We talked about her work and production practice with Ceren Arslan, an architectural designer and digital artist working as a concept designer at Kelly Wearstler studio.
Who is Ceren Arslan? Can you briefly tell us about yourself?
I am currently live in Los Angeles and I completed my architectural studies at Pratt Institute in 2018. After nine years in New York, I moved to Los Angeles to work as a concept designer in Kelly Wearstler's office before starting my own agency. I am an architectural designer and digital artist working on buildings, interiors, landscapes, and experiences.
Can you tell us about your EXIT project, which aims to break the spell of the ordinary and create a unique space?
EXIT is an art project focused on architectural concepts, spatial design, and storytelling that spans multiple disciplines, from set design to creative production to experiential spaces. Each EXIT takes a concept, represented by a unique architectural language and out-of-the-box thinking, and transports one into new and exciting spaces. Focusing on the idea of escape from reality, EXIT is a comprehensive architectural catalog in both digital and physical media, adopting the neo-brutalist architectural style.
When working on a project, how do you reflect the character and personality of the design? What are the most important criteria for you in this context?
Before starting a new project, I first focus on the project's story. What message do we want to convey with this project? What story are we telling? Who is the focus audience? What are we changing? I can say that answering these questions is my most important criterion; I don't find it possible to design without a story. After the story is formed, I focus on visual storytelling. In general, EXIT has a monochromatic and neo-brutal visual aesthetic. EXIT has become a design catalogue with architectural spaces based on a single color and at a scale beyond the usual. I see this as a comprehensive work within the framework of contemporary architectural discourse.
You had the privilege of being one of the eight architects who were awarded the architectural visualization award by the Archdaily jury organized by Design Week. In which direction do you think the discipline of architectural visualization is heading, and what can we expect in the future?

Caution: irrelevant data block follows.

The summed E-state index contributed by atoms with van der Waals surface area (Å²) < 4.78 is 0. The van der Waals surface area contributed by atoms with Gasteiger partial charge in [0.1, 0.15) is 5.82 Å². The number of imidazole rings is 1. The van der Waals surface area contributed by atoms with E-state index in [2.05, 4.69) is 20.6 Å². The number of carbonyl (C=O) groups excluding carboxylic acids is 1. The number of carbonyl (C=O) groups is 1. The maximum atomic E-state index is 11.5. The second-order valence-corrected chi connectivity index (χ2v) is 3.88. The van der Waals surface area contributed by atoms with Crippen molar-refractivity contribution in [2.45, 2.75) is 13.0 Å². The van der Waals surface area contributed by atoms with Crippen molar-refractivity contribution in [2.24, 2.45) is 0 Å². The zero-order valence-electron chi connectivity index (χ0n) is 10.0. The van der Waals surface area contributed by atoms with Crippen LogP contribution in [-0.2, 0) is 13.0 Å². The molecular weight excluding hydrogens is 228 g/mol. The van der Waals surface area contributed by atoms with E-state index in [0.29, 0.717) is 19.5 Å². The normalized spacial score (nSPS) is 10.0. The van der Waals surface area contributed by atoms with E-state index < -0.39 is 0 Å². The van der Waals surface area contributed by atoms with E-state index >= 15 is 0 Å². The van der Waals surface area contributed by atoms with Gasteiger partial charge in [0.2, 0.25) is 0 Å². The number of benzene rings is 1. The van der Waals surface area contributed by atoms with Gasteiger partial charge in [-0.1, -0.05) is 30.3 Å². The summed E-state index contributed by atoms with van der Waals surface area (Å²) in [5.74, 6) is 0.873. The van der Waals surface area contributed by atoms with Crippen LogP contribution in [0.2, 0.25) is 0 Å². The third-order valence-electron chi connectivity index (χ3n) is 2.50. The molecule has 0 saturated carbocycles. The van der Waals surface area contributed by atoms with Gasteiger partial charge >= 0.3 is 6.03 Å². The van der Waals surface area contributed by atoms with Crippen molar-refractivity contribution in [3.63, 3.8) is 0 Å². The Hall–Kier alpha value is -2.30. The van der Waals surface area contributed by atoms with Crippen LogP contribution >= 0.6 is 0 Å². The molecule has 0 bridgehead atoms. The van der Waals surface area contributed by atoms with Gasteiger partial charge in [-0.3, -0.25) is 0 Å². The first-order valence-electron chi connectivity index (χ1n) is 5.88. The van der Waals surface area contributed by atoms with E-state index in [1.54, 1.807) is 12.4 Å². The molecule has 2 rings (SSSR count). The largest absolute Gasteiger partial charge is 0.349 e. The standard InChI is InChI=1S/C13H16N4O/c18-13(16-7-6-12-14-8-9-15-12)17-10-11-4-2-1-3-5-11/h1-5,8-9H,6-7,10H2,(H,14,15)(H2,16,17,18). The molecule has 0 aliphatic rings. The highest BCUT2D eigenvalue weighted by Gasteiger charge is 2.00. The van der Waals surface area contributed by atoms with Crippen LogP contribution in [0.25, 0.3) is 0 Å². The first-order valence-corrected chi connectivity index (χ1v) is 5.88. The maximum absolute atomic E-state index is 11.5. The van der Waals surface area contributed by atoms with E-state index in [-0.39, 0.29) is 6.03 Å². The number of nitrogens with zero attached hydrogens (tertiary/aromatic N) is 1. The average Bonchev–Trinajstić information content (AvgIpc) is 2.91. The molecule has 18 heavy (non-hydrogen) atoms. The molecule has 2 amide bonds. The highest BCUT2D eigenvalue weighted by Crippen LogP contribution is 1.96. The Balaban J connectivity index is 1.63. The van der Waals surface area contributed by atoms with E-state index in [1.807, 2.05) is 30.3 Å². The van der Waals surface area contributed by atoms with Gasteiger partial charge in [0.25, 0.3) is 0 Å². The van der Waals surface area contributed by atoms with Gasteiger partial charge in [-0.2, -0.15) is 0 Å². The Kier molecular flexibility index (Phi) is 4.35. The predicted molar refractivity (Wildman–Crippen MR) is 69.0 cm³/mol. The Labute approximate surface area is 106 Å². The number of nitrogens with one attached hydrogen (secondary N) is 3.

Due to the development of architectural programs, we can create realistic and detailed models. This makes the design easier to understand and communicate. In the future, mainly thanks to virtual and augmented reality, the discipline of architectural visualization will probably become more interactive and responsive, and users will be able to experience designs in real-time. I think this will allow clients to make decisions more easily and designers to develop their models more quickly and accurately.
How important is the balance between functionality and aesthetics in design for you, and what kind of strategy do you follow to achieve this balance?
I believe a good design should be aesthetically pleasing and functionally practical. To achieve this balance, I first try to fully understand the functional requirements and the user's needs early in the design process. I then develop the design taking into account aesthetic preferences and features. To ensure that the design aligns with the functional requirements, I prototype and test at different design stages to ensure that it meets them.
I select materials, colors, and forms to ensure aesthetics carefully. I develop the design elements using different techniques such as drawings, renderings, and prototypes to ensure that these elements fit together. Considering both factors during the design process, I strive to create a functional and aesthetically successful design.
You are a concept designer at Kelly Wearstler studio, one of the world's leading design offices. As a concept designer, what kind of research do you do before starting a project? Which sources do you draw inspiration from?
First of all, I understand the needs and desires of my client for the project I am designing. After determining the project's purpose, target audience, area of use, and budget, I research the location's geography, environmental conditions, local culture, and architectural style. These provide me with sources of inspiration and help me develop design approaches.
Are you excited for the future? What are your plans?
I'm very excited about the future. Art and design came into my life when I was very young, but only recently have I entered the art world professionally. EXIT is only two years old, yet it has already achieved great success with big names. These days I'm interested in collaborations; I find it inspiring to produce a product or a visual with an artist or a designer. I'm sure we will see more of this work in the coming months. I recently launched the EXIT Room concept for the first time in my physical life. At the Senza Fine after party, part of New York Fashion Week, I launched the VIP Room sponsored by LVMH with the EXIT concept. I plan to continue this shortly.